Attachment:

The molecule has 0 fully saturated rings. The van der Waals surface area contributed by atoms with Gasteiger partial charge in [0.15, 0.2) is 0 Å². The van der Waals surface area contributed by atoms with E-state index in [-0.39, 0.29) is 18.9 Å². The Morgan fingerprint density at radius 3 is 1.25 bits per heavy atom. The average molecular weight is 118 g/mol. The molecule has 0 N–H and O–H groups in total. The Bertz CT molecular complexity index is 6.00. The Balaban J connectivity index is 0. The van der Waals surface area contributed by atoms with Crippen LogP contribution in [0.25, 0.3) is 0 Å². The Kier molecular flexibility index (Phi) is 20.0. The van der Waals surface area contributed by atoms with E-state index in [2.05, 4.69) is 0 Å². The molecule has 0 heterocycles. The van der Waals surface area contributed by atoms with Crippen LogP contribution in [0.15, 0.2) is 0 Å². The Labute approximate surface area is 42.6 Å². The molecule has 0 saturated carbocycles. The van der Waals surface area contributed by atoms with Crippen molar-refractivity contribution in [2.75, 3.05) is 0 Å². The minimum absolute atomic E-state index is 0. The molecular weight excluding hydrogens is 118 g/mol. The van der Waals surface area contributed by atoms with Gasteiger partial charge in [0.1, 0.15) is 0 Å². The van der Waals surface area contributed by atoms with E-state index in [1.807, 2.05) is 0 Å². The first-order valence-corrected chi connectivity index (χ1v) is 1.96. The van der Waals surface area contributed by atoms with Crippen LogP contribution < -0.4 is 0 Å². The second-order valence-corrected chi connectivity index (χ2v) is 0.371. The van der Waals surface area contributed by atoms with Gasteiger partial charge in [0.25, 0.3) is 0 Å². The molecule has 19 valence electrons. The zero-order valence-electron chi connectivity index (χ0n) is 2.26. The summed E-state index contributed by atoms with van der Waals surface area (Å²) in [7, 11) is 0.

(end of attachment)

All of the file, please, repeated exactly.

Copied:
The molecule has 0 fully saturated rings. The van der Waals surface area contributed by atoms with Gasteiger partial charge in [0.15, 0.2) is 0 Å². The van der Waals surface area contributed by atoms with E-state index in [-0.39, 0.29) is 18.9 Å². The Morgan fingerprint density at radius 3 is 1.25 bits per heavy atom. The average molecular weight is 118 g/mol. The molecule has 0 N–H and O–H groups in total. The Bertz CT molecular complexity index is 6.00. The Balaban J connectivity index is 0. The van der Waals surface area contributed by atoms with Crippen LogP contribution in [0.25, 0.3) is 0 Å². The Kier molecular flexibility index (Phi) is 20.0. The van der Waals surface area contributed by atoms with E-state index in [2.05, 4.69) is 0 Å². The molecule has 0 heterocycles. The van der Waals surface area contributed by atoms with Crippen LogP contribution in [0.15, 0.2) is 0 Å². The Labute approximate surface area is 42.6 Å². The molecule has 0 saturated carbocycles. The van der Waals surface area contributed by atoms with Crippen molar-refractivity contribution in [2.75, 3.05) is 0 Å². The minimum absolute atomic E-state index is 0. The molecular weight excluding hydrogens is 118 g/mol. The van der Waals surface area contributed by atoms with Gasteiger partial charge in [0.1, 0.15) is 0 Å². The van der Waals surface area contributed by atoms with E-state index in [1.807, 2.05) is 0 Å². The first-order valence-corrected chi connectivity index (χ1v) is 1.96. The van der Waals surface area contributed by atoms with Crippen LogP contribution < -0.4 is 0 Å². The second-order valence-corrected chi connectivity index (χ2v) is 0.371. The van der Waals surface area contributed by atoms with Gasteiger partial charge in [0.25, 0.3) is 0 Å². The molecule has 19 valence electrons. The zero-order valence-electron chi connectivity index (χ0n) is 2.26. The summed E-state index contributed by atoms with van der Waals surface area (Å²) in [7, 11) is 0.